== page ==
Just another time-critical issue when slaving over the back cylinders of a hot engine, and a challenge to techs about reading the whole TSB. I had mine done in 2002 and the tech left the solution in for 4.5 hours.

Interestingly enough, the years of applicability are 1996 through 2002, with just 2003 Devilles "Prior to 3U213641" and 2003 Sevilles "Prior to 3U215818" so not all Northstars are likely to need treatment for stuck rings.

Another interesting point is that there is a new piston ring part number for 1996-1999 (P/N 89017431, 8 required) and for 2000-2003 (P/N89017413, 8 required). So, if the dealer decides to replace the rings because the snake oil treatment didn't work, they have a different design on the piston rings.

There are a couple of things that stand out that show engine build mistakes that can cause oil burning. In the ring cleaning TSB:

Be sure to install the second compression ring notch side down.

A longer warning in PI00606A:

Special Note: The cylinder walls should inspected for any damage. The cylinder walls do not require any surface conditioning. (no honing necessary). Also the 2nd ring should be installed with the notch side down in the cylinder bore and finally, be sure to use the reduced cylinder head bolt torques when reassembling the 96 -99 4.6L (LD8/L37) engine

From the 2002 FSM, to look for to diagnose excessive oil consumption:

  • Piston and rings improperly installed or miss-fitted to the cylinder bore

Interesting things that PI00606A says to check for in engines still in warranty:

  • Check for missing/upside-down rings
  • Check for possible ring end gap alignment.

From the 2002 FSM on the section on installing piston rings:

  • Space the oil control piston ring end gaps (1, 2) a minimum of 90 degrees apart.
  • Once the rings are installed, set the ring gaps for the oil control, second and top rings in the positions shown:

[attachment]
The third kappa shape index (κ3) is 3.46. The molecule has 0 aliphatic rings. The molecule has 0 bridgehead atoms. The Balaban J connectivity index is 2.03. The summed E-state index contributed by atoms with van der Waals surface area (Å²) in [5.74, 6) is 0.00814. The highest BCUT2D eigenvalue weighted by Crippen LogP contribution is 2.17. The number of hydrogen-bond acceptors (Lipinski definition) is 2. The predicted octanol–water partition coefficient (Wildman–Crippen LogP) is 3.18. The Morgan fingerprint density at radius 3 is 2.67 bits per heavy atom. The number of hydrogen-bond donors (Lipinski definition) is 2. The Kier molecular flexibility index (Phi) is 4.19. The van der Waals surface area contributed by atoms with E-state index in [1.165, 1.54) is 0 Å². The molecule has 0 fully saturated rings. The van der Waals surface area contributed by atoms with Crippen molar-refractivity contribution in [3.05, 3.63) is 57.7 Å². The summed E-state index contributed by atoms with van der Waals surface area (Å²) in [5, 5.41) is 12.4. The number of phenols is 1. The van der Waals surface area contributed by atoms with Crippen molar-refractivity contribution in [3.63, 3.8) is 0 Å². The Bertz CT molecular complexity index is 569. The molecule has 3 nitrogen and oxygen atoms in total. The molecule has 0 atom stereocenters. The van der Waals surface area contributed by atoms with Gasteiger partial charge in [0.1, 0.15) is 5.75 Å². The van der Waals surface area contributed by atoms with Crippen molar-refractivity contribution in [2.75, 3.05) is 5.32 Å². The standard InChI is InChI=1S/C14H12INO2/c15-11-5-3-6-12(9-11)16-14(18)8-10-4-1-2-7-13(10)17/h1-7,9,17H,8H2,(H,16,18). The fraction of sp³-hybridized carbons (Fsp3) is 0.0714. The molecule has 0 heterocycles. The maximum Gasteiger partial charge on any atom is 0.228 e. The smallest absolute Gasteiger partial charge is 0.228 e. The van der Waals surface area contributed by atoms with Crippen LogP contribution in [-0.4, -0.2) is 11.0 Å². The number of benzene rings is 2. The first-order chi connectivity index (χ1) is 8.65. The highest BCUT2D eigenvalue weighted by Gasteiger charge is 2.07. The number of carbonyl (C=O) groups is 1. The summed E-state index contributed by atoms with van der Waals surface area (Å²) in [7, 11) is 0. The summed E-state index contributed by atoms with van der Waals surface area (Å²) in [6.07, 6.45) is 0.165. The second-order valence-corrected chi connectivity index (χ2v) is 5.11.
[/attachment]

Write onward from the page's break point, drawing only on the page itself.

9.1. Oil control ring expander and second compression ring gaps position 1.

    9.2. Upper oil control ring gap position 2.

    9.3. Top compression ring gap position 3.

    9.4. Lower oil control ring gap position 4.

Northstat_Piston_Ring_gaps.png

In service, piston rings move in the piston grooves but they aren't supposed to rotate significantly. If they do rotate so that the ring gaps align, or even come close to aligning, you will have problems with oil burning and/or compression.

CTS-V_LateralGs_6-2018_tiny.jpg
-- Click Here for CaddyInfo page on "How To" Read Your OBD Codes
-- Click Here for my personal page to download my OBD code list as an Excel file, plus other Cadillac data
-- See my CaddyInfo car blogs: 2011 CTS-V, 1997 ETC
Yes, I was Jims_97_ETC before I changed cars.

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lol you never know. I run mine 7.5 all the time. people say it has to be 8 only because they dont know everything

The capacity of the sump is 7.5 quarts. Those who say 8 need to read the owner's manual. Anything over 7.5 quarts will be burned up quickly anyway.

Kevin
'93 Fleetwood Brougham
'05 Deville
'04 Deville
2013 Silverado Z71

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lol you never know. I run mine 7.5 all the time. people say it has to be 8 only because they dont know everything

The 2002 FSM says that it is safe to run the car until the "CHECK OIL LEVEL" warning appears, because it still has 5 quarts left. Just avoid a lot of 1 G high-speed braking and long curves and such, or if you do that, watch the oil light.

CTS-V_LateralGs_6-2018_tiny.jpg
-- Click Here for CaddyInfo page on "How To" Read Your OBD Codes
-- Click Here for my personal page to download my OBD code list as an Excel file, plus other Cadillac data
-- See my CaddyInfo car blogs: 2011 CTS-V, 1997 ETC
Yes, I was Jims_97_ETC before I changed cars.